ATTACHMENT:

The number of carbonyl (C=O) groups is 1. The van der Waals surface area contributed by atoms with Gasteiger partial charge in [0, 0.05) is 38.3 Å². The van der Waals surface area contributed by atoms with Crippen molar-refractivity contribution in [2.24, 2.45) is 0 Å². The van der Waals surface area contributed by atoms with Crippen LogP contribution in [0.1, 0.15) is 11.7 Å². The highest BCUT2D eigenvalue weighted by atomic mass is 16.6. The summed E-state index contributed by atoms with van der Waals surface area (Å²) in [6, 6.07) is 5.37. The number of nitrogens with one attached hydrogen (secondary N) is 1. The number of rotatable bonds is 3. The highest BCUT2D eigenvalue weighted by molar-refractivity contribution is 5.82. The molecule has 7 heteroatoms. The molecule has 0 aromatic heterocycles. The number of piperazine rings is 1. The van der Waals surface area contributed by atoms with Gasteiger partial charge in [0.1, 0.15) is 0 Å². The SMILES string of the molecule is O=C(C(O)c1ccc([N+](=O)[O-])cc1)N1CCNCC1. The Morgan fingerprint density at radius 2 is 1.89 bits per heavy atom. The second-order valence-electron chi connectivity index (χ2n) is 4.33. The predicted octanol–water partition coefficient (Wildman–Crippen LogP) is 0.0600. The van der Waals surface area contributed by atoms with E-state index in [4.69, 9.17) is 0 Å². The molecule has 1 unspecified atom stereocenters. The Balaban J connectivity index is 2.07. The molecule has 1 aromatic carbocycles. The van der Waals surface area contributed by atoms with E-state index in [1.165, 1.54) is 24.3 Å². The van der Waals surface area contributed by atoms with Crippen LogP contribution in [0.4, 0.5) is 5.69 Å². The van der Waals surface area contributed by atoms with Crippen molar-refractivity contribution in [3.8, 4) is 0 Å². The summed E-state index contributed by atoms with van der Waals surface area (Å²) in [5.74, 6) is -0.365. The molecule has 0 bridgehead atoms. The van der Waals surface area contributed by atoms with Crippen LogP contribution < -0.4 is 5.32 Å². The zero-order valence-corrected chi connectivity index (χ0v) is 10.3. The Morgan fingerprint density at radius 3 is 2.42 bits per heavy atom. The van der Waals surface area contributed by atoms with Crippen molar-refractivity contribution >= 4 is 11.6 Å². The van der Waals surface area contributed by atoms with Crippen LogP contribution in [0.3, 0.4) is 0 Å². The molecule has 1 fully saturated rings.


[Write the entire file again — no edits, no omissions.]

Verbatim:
The number of carbonyl (C=O) groups is 1. The van der Waals surface area contributed by atoms with Gasteiger partial charge in [0, 0.05) is 38.3 Å². The van der Waals surface area contributed by atoms with Crippen molar-refractivity contribution in [2.24, 2.45) is 0 Å². The van der Waals surface area contributed by atoms with Crippen LogP contribution in [0.1, 0.15) is 11.7 Å². The highest BCUT2D eigenvalue weighted by atomic mass is 16.6. The summed E-state index contributed by atoms with van der Waals surface area (Å²) in [6, 6.07) is 5.37. The number of nitrogens with one attached hydrogen (secondary N) is 1. The number of rotatable bonds is 3. The highest BCUT2D eigenvalue weighted by molar-refractivity contribution is 5.82. The molecule has 7 heteroatoms. The molecule has 0 aromatic heterocycles. The number of piperazine rings is 1. The van der Waals surface area contributed by atoms with Gasteiger partial charge in [0.1, 0.15) is 0 Å². The SMILES string of the molecule is O=C(C(O)c1ccc([N+](=O)[O-])cc1)N1CCNCC1. The Morgan fingerprint density at radius 2 is 1.89 bits per heavy atom. The second-order valence-electron chi connectivity index (χ2n) is 4.33. The predicted octanol–water partition coefficient (Wildman–Crippen LogP) is 0.0600. The van der Waals surface area contributed by atoms with E-state index in [4.69, 9.17) is 0 Å². The molecule has 1 unspecified atom stereocenters. The Balaban J connectivity index is 2.07. The molecule has 1 aromatic carbocycles. The van der Waals surface area contributed by atoms with E-state index in [1.165, 1.54) is 24.3 Å². The van der Waals surface area contributed by atoms with Crippen LogP contribution in [0.4, 0.5) is 5.69 Å². The van der Waals surface area contributed by atoms with Crippen molar-refractivity contribution in [3.8, 4) is 0 Å². The summed E-state index contributed by atoms with van der Waals surface area (Å²) in [5.74, 6) is -0.365. The molecule has 0 bridgehead atoms. The van der Waals surface area contributed by atoms with Crippen LogP contribution < -0.4 is 5.32 Å². The zero-order valence-corrected chi connectivity index (χ0v) is 10.3. The Morgan fingerprint density at radius 3 is 2.42 bits per heavy atom. The van der Waals surface area contributed by atoms with Crippen molar-refractivity contribution >= 4 is 11.6 Å². The van der Waals surface area contributed by atoms with Crippen LogP contribution in [0.3, 0.4) is 0 Å². The molecule has 1 fully saturated rings.